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Very Hot Topic (More than 25 Replies) Cummings Everyman English Repertoire (Read 39337 times)
kylemeister
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Re: Cummings Everyman English Repertoire
Reply #24 - 02/20/17 at 17:52:02
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Incidentally 8. Bf4 is also the move pointed at by Panczyk/Ilczuk in their Classical KID book of 2009, with similar comments (a rather unusual post, but ...) and citing Chuchelov-Glek. 
  
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IMDavidCummings
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Re: Cummings Everyman English Repertoire
Reply #23 - 02/20/17 at 15:17:47
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Hi TopNotch,

Thanks for your feedback on the book and for highlighting the KID move-order issue in your earlier post. I’ve been mulling over this line and wanted to post some thoughts and a recommendation.

After 1 c4 Nf6 2 Nc3 g6 3 e4 d6 4 d4 Bg7 5 Nf3 0-0 6 Be2 Na6 7 0-0, the move 7...c6 was championed by GM Glek in the late 90s/early 2000s and played occasionally by others. It is indeed rare (played in around 5% of games after 7 0-0), but I agree it is helpful to give advice on what to do if Black delays ...e7-e5. Now White often plays 8 Be3 or 8 Re1 which usually transpose to mainline 6...Na6 lines – if White was prepared to enter those anyway there is less incentive to vary.

White actually has a wide choice of other decent moves however, for example 8 h3, 8 Qc2 and 8 Rb1, but the one I like is 8 Bf4!?. This is an unusual placement for the bishop in the KID, but is justified by the knight on a6. If Black wants to play ...e7-e5 he needs to move  the f6-knight, meanwhile White will develop quickly by playing Qd1-d2 and centralizing the rooks. In the game Shchekachev-Glek (St. Petersburg 1998), Black played 8...Nh5 but ended up worse. Later, he tried 8...Nd7 in Chuchelov-Glek (Bad Zwesten 2000) and Hoffmann-Glek (Bundesliga 2004) but White was again slightly better from the opening. Also, in MegaBase, there are some instructive annotations by King and Chuchelov to the first two of these games.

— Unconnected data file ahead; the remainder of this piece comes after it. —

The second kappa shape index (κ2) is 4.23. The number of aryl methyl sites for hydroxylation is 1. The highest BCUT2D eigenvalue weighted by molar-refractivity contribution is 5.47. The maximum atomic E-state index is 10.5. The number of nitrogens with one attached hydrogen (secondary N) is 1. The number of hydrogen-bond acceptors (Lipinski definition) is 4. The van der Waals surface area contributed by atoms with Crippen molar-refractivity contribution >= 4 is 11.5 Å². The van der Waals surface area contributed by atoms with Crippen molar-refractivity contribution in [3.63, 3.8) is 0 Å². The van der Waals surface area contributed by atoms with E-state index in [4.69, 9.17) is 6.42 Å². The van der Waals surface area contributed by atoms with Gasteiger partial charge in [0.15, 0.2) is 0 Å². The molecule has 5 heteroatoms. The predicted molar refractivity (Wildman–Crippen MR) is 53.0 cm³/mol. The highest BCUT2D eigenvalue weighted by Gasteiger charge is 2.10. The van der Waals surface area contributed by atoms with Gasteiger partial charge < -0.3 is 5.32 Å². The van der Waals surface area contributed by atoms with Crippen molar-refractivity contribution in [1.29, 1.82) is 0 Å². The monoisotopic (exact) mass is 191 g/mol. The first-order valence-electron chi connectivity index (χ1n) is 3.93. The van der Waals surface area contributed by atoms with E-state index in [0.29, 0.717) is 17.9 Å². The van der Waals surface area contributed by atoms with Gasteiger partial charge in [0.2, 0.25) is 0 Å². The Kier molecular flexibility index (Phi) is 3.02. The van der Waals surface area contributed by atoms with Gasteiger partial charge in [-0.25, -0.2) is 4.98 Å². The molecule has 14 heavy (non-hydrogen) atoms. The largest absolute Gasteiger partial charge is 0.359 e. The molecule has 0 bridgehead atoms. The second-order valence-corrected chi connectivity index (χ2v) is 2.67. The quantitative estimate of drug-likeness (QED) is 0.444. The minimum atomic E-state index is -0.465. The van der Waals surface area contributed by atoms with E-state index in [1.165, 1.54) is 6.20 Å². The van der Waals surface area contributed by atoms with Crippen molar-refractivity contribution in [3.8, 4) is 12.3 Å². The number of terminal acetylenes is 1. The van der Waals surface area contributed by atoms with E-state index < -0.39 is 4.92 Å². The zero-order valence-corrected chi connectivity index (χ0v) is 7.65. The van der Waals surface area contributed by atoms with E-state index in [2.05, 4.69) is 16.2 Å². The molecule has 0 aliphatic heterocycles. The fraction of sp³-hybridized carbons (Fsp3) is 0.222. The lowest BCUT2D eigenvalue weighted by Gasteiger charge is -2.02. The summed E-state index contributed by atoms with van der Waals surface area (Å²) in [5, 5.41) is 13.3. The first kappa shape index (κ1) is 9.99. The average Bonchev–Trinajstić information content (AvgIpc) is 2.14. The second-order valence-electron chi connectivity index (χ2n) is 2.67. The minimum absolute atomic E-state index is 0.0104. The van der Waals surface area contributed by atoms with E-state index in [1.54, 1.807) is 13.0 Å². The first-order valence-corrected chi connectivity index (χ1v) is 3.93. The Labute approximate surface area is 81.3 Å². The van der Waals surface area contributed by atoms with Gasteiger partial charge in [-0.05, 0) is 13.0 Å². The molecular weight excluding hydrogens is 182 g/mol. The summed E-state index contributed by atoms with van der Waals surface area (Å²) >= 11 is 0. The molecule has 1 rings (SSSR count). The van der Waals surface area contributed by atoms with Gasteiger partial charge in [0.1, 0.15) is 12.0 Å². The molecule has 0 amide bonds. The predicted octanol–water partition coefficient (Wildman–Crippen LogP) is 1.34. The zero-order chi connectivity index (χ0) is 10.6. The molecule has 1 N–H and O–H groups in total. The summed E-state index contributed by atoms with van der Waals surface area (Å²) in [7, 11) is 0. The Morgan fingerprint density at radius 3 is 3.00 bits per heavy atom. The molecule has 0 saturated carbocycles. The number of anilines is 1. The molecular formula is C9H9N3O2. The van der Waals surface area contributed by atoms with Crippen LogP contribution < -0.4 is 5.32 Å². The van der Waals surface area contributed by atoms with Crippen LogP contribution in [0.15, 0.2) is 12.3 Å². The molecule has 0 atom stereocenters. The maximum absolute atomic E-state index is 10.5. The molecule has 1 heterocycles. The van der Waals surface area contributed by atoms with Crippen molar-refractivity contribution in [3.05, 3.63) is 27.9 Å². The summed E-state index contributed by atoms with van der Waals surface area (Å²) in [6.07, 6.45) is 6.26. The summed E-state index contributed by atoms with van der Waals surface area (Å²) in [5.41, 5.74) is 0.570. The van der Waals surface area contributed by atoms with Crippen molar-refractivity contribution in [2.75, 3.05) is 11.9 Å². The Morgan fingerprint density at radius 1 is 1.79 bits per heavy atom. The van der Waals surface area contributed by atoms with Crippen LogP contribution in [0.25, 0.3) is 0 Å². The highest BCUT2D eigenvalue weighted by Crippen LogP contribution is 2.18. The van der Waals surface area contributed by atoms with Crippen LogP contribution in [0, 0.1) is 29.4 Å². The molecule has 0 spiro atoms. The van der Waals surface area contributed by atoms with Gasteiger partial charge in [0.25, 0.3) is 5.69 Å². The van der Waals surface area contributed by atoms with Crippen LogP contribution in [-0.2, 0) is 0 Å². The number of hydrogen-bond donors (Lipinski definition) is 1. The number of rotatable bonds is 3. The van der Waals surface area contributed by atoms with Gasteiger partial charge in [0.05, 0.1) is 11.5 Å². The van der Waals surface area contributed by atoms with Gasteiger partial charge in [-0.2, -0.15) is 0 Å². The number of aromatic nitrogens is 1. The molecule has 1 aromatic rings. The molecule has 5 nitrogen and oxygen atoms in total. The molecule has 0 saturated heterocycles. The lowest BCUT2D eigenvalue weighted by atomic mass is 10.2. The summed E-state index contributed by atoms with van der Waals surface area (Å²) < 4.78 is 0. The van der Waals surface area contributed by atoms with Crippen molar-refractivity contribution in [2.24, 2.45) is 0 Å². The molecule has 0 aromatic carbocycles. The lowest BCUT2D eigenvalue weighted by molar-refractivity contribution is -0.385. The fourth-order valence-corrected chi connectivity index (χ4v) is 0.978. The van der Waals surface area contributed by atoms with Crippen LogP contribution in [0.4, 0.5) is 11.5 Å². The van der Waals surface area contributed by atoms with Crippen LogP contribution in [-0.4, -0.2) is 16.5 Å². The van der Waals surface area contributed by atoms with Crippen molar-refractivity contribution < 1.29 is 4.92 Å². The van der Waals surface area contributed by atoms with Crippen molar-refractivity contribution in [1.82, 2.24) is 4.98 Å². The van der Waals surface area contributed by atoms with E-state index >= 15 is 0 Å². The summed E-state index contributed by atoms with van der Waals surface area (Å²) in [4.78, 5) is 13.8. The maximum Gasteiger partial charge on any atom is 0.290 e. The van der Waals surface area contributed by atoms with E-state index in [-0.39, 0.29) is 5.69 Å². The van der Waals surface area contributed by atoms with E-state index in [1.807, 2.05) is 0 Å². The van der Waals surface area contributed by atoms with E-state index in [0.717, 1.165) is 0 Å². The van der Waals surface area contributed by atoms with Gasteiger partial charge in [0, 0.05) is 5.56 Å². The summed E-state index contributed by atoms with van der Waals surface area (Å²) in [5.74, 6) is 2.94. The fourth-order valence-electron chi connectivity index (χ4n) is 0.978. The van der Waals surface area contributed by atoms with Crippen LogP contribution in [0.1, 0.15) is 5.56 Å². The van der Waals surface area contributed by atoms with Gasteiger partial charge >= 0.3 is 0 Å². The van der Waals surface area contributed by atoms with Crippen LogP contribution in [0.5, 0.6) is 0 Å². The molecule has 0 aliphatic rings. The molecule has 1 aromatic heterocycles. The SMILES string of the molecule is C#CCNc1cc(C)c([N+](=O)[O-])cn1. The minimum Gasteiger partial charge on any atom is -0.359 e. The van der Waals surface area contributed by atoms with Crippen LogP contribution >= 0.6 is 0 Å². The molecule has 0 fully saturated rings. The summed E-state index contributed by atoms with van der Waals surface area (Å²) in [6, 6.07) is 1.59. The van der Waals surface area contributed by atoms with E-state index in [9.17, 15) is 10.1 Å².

David
  
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TopNotch
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Re: Cummings Everyman English Repertoire
Reply #22 - 02/20/17 at 00:00:03
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CaptainCarrot wrote on 02/13/17 at 21:22:49:
Stigma wrote on 02/13/17 at 20:18:42:
Has anyone had a chance to study this and try out the lines yet?

I'm thinking of picking it up for the KID and Symmetrical English parts (I don't play 1.c4 much). In particular, are Cummings' Symmetrical English lines compatible with a 1.Nf3 move order?


Yes it's compatible with the 1.Nf3 move order, as he recommends 1.c4 c5 2.Nf3


As posted, there are important gaps in his coverage.
  

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Re: Cummings Everyman English Repertoire
Reply #21 - 02/13/17 at 21:22:49
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Stigma wrote on 02/13/17 at 20:18:42:
Has anyone had a chance to study this and try out the lines yet?

I'm thinking of picking it up for the KID and Symmetrical English parts (I don't play 1.c4 much). In particular, are Cummings' Symmetrical English lines compatible with a 1.Nf3 move order?


Yes it's compatible with the 1.Nf3 move order, as he recommends 1.c4 c5 2.Nf3
  
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Stigma
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Re: Cummings Everyman English Repertoire
Reply #20 - 02/13/17 at 20:18:42
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Has anyone had a chance to study this and try out the lines yet?

I'm thinking of picking it up for the KID and Symmetrical English parts (I don't play 1.c4 much). In particular, are Cummings' Symmetrical English lines compatible with a 1.Nf3 move order?

I've been looking at The Fianchetto Solution, but am struggling to find any mention of what happens if Black plays it like (any kind of) Symmetrical English in that book.
  

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TopNotch
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Re: Cummings Everyman English Repertoire
Reply #19 - 01/25/17 at 16:41:39